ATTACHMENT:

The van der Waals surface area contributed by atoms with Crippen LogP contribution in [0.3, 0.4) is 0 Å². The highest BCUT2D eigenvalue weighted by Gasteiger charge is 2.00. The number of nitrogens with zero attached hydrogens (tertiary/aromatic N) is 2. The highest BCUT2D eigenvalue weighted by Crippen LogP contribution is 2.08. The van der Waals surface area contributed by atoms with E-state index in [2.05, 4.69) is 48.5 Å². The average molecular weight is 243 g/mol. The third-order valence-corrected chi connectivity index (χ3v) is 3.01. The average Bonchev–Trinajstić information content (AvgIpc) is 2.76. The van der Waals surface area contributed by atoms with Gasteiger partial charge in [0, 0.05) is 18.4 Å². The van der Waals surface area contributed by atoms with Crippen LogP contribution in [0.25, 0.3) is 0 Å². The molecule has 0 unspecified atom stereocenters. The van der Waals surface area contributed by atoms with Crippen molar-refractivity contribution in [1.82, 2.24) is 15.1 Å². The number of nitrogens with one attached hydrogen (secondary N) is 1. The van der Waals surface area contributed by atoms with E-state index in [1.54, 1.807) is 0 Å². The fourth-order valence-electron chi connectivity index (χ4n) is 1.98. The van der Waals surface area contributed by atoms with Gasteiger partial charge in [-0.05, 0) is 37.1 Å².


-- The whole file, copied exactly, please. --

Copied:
The van der Waals surface area contributed by atoms with Crippen LogP contribution in [0.3, 0.4) is 0 Å². The highest BCUT2D eigenvalue weighted by Gasteiger charge is 2.00. The number of nitrogens with zero attached hydrogens (tertiary/aromatic N) is 2. The highest BCUT2D eigenvalue weighted by Crippen LogP contribution is 2.08. The van der Waals surface area contributed by atoms with E-state index in [2.05, 4.69) is 48.5 Å². The average molecular weight is 243 g/mol. The third-order valence-corrected chi connectivity index (χ3v) is 3.01. The average Bonchev–Trinajstić information content (AvgIpc) is 2.76. The van der Waals surface area contributed by atoms with Gasteiger partial charge in [0, 0.05) is 18.4 Å². The van der Waals surface area contributed by atoms with Crippen LogP contribution in [0.25, 0.3) is 0 Å². The molecule has 0 unspecified atom stereocenters. The van der Waals surface area contributed by atoms with Crippen molar-refractivity contribution in [1.82, 2.24) is 15.1 Å². The number of nitrogens with one attached hydrogen (secondary N) is 1. The van der Waals surface area contributed by atoms with E-state index in [1.54, 1.807) is 0 Å². The fourth-order valence-electron chi connectivity index (χ4n) is 1.98. The van der Waals surface area contributed by atoms with Gasteiger partial charge in [-0.05, 0) is 37.1 Å².